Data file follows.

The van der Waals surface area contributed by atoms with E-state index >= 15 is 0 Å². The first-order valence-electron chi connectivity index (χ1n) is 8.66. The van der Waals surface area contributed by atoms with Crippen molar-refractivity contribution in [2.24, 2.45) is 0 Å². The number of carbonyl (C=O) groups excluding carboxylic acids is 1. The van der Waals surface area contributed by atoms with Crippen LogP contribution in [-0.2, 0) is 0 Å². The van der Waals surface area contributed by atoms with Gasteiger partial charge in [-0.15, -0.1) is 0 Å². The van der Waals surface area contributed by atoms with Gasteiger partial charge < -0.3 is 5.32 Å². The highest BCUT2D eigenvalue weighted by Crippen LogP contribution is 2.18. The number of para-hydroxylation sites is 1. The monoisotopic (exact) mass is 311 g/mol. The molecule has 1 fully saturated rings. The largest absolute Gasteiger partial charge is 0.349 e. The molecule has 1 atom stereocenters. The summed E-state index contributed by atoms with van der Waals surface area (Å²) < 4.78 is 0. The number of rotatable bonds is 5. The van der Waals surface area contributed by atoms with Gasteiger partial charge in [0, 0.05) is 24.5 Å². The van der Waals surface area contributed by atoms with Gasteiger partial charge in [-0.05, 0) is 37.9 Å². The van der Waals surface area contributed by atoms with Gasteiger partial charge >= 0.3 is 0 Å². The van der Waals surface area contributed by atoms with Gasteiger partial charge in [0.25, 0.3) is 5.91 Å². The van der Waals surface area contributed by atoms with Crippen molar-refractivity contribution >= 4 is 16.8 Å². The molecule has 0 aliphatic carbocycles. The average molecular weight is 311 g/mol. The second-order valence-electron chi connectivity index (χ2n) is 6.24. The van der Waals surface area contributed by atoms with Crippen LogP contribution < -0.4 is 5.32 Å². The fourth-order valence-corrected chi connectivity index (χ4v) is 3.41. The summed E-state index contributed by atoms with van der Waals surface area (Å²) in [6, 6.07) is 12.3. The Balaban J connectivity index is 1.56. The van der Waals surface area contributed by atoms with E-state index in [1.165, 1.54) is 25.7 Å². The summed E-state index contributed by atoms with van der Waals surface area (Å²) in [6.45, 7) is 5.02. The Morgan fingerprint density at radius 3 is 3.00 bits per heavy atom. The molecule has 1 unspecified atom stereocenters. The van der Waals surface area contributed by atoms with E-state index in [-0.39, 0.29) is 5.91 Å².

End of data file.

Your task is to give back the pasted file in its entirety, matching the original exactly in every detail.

The van der Waals surface area contributed by atoms with E-state index >= 15 is 0 Å². The first-order valence-electron chi connectivity index (χ1n) is 8.66. The van der Waals surface area contributed by atoms with Crippen molar-refractivity contribution in [2.24, 2.45) is 0 Å². The number of carbonyl (C=O) groups excluding carboxylic acids is 1. The van der Waals surface area contributed by atoms with Crippen LogP contribution in [-0.2, 0) is 0 Å². The van der Waals surface area contributed by atoms with Gasteiger partial charge in [-0.15, -0.1) is 0 Å². The van der Waals surface area contributed by atoms with Gasteiger partial charge < -0.3 is 5.32 Å². The highest BCUT2D eigenvalue weighted by Crippen LogP contribution is 2.18. The number of para-hydroxylation sites is 1. The monoisotopic (exact) mass is 311 g/mol. The molecule has 1 fully saturated rings. The largest absolute Gasteiger partial charge is 0.349 e. The molecule has 1 atom stereocenters. The summed E-state index contributed by atoms with van der Waals surface area (Å²) < 4.78 is 0. The number of rotatable bonds is 5. The van der Waals surface area contributed by atoms with Gasteiger partial charge in [0, 0.05) is 24.5 Å². The van der Waals surface area contributed by atoms with Gasteiger partial charge in [-0.05, 0) is 37.9 Å². The van der Waals surface area contributed by atoms with Gasteiger partial charge >= 0.3 is 0 Å². The van der Waals surface area contributed by atoms with Gasteiger partial charge in [0.25, 0.3) is 5.91 Å². The van der Waals surface area contributed by atoms with Crippen molar-refractivity contribution >= 4 is 16.8 Å². The molecule has 0 aliphatic carbocycles. The average molecular weight is 311 g/mol. The second-order valence-electron chi connectivity index (χ2n) is 6.24. The van der Waals surface area contributed by atoms with Crippen LogP contribution < -0.4 is 5.32 Å². The fourth-order valence-corrected chi connectivity index (χ4v) is 3.41. The summed E-state index contributed by atoms with van der Waals surface area (Å²) in [6, 6.07) is 12.3. The Balaban J connectivity index is 1.56. The van der Waals surface area contributed by atoms with E-state index in [1.165, 1.54) is 25.7 Å². The summed E-state index contributed by atoms with van der Waals surface area (Å²) in [6.45, 7) is 5.02. The Morgan fingerprint density at radius 3 is 3.00 bits per heavy atom. The molecule has 1 unspecified atom stereocenters. The van der Waals surface area contributed by atoms with E-state index in [-0.39, 0.29) is 5.91 Å².